BERLIN — The timing isn’t optimal, but Berlin voters who aren’t away on vacation will be asked Tuesday to ease a new flood-related restriction included in the town’s zoning ordinance and consider a funding request that should have been on the Town Meeting Day ballot in March.
Polls will be open at the municipal office building on Shed Road from 10 a.m. to 7 p.m. Tuesday when both questions will be decided.
One of those questions — Central Vermont Adult Basic Education’s annual request for $1,200 in funding for its literacy efforts — was inadvertently left off the March ballot. In an effort to correct what they described as an unfortunate “oversight,” town officials decided to add the item to the ballot for Tuesday’s special election.
The primary purpose of that election is to make a targeted change to flood hazard bylaws that were proposed by the Planning Commission, endorsed by the Select Board and ultimately adopted by voters on Town Meeting Day in 2012.
One feature of the stricter regulations — a prohibition on “new development” in the town’s highway commercial district — prompted belated objections from some who own property along the Barre-Montpelier Road. The prohibition, they argued, exceeded federal and state standards, was adopted without their input and threatened to stifle recently rekindled redevelopment along the commercial strip that runs between Barre and Montpelier.
Responding to those concerns, the Select Board asked the Planning Commission to re-visit the ordinance with an eye toward tweaking language that almost scuttled plans to construct Panera Bread at the Central Vermont Shopping Center and briefly threatened a proposal to build the CVS Pharmacy now under construction just up the road.
Though both projects were permitted under the existing language, both were close calls that could easily have been challenged. The permit for one — Panera Bread — was actually appealed, but the appeal was dropped when the Select Board agreed to consider modifying the ordinance.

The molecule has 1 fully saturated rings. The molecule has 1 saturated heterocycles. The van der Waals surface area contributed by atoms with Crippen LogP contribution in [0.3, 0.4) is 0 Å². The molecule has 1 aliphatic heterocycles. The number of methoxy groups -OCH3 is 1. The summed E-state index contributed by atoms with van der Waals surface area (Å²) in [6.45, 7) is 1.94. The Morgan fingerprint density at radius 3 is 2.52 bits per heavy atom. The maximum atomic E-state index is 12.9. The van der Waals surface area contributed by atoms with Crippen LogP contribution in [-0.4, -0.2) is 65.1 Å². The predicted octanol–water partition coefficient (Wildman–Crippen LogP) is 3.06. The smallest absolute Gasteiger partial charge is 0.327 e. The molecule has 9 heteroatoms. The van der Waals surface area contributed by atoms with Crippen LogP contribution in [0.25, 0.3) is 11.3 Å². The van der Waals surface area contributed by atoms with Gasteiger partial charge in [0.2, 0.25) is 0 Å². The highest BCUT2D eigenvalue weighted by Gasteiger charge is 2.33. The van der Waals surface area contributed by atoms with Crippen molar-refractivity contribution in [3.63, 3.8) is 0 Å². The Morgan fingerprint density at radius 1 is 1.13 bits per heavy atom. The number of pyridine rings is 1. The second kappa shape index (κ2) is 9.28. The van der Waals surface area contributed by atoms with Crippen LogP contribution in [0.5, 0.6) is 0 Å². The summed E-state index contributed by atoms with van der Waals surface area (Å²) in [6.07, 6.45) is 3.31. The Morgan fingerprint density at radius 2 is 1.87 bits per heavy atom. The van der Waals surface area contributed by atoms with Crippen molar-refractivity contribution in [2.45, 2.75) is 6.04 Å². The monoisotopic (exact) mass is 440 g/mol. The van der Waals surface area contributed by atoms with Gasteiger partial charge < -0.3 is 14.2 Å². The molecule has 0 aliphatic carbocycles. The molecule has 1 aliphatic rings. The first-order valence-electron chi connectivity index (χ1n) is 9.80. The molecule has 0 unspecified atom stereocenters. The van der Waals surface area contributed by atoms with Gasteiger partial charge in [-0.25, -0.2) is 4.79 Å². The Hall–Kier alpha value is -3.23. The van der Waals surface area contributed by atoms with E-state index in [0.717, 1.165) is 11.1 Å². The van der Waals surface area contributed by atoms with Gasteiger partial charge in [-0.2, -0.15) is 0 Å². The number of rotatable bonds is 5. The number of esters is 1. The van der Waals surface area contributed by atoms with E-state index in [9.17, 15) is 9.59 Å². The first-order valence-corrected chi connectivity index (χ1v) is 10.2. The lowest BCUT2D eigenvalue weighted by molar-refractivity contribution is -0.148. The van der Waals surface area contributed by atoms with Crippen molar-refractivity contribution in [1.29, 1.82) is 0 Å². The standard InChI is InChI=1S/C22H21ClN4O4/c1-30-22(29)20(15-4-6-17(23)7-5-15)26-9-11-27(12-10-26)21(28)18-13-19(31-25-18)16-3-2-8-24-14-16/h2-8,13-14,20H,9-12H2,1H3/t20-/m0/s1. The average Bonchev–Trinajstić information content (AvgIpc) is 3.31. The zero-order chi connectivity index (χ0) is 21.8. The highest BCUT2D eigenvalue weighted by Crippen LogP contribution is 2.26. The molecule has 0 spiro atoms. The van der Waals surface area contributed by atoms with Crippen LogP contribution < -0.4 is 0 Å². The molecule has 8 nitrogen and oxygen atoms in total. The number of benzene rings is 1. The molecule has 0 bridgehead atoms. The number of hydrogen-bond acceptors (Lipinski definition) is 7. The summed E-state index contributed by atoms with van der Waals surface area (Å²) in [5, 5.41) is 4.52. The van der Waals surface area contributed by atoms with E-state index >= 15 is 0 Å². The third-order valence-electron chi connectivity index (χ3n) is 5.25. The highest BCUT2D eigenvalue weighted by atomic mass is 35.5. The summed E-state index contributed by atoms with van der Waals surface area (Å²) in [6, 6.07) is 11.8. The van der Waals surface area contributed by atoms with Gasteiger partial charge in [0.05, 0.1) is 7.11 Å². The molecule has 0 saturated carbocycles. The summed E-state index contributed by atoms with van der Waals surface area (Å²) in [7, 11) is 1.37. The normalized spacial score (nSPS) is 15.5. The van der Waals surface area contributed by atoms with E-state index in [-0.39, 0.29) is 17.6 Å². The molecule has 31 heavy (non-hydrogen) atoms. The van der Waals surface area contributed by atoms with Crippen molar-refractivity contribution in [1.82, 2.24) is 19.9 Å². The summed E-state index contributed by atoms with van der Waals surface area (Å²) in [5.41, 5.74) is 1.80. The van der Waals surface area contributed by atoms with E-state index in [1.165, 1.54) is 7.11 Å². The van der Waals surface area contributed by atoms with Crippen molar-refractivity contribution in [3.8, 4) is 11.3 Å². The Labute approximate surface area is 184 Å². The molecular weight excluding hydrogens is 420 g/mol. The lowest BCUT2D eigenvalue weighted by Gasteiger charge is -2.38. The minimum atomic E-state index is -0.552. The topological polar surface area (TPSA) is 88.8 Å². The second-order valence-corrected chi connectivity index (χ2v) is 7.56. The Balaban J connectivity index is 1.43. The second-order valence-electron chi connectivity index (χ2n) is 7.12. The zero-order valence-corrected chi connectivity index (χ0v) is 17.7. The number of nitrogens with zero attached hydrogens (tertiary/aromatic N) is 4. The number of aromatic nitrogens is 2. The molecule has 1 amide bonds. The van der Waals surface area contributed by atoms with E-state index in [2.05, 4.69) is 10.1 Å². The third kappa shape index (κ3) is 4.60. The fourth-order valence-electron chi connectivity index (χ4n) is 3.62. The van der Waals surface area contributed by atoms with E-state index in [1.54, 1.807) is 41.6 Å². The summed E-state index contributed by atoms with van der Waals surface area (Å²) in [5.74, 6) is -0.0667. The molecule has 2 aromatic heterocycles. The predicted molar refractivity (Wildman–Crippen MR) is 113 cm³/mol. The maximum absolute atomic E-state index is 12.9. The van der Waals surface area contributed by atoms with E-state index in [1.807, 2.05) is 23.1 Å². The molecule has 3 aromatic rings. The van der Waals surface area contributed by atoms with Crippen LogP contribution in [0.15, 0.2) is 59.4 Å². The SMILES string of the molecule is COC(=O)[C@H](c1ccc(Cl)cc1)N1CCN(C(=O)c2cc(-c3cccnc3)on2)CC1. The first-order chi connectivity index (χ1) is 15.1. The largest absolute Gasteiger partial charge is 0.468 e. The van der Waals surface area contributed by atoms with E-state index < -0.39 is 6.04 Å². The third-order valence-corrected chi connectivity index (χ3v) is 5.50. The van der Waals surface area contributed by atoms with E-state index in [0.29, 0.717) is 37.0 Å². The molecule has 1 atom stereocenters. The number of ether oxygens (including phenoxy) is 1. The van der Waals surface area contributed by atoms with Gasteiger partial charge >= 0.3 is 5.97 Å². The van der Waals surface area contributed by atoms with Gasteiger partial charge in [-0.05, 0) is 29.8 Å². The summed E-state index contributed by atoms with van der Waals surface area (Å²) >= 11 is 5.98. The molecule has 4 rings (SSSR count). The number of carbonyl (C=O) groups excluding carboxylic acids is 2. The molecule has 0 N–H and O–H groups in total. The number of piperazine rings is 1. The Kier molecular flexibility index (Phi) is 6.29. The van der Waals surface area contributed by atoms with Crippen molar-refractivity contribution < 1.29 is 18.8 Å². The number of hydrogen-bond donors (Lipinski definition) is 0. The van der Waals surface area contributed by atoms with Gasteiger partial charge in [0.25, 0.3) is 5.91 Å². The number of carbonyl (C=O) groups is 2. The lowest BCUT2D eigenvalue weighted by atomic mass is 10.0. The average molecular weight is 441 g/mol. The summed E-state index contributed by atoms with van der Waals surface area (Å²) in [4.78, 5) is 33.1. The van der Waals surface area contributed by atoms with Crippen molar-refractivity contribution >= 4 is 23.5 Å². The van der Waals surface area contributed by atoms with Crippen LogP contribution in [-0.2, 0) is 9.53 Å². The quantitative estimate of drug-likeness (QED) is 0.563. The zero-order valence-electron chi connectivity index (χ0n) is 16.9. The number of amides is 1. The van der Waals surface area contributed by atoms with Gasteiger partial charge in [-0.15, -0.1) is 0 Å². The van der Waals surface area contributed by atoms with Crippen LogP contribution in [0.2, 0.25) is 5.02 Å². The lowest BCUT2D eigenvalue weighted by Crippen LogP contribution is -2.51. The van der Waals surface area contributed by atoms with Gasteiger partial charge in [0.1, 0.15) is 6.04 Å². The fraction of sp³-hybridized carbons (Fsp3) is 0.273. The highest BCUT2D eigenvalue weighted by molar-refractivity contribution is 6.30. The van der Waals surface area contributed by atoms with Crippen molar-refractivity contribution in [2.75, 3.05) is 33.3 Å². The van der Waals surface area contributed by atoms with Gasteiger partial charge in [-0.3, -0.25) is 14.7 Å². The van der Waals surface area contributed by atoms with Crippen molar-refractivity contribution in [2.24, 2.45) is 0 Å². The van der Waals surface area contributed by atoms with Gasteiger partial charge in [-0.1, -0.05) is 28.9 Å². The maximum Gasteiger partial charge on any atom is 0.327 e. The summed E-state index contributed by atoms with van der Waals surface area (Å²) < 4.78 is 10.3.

Upon further review, planning commissioners agreed to propose lifting the restriction on new development in the highway commercial district, which runs along the Barre-Montpelier Road and includes a short section of Route 2 located between Montpelier and East Montpelier. The prohibition remains in place along the predominantly residential Route 12 corridor, as well as the Montpelier Junction area.
The proposed change would make new development within the highway commercial district a conditional use that would be subject to review and approval by the town’s development review board. Flood-related conditions could be imposed by the board during the course of its review and all new development would still be required to meet minimum state and federal standards for building in special flood hazard areas.
Those built-in safeguards were raised by those who lobbied for the change and ultimately embraced by the commission that has now proposed them.
The Select Board did not unanimously support the proposed changes. Selectman Jeremy Hansen questioned the wisdom of allowing new development in any flood-prone areas.
“To me it seemed a bad idea to encourage development in an area where you expect flooding,” Hansen said during a public hearing last week.
Hansen was told the Planning Commission struggled with that question, but ultimately concluded that in a predominantly commercial area property owners could decide whether it was wise to build and what steps they should take to protect their investment.
Resident Ron Lyon agreed, suggesting existing federal regulations would require flood-proofing buildings. That happened with Panera Bread, a project Lyon worked on, and routinely occurs with projects built in flood-prone areas of other communities, including Barre, Montpelier and Waterbury.
Lyon and others said the language proposed by the Planning Commission would strike the appropriate balance between protecting public safety and fostering economic development in an area of town that is on the rebound.
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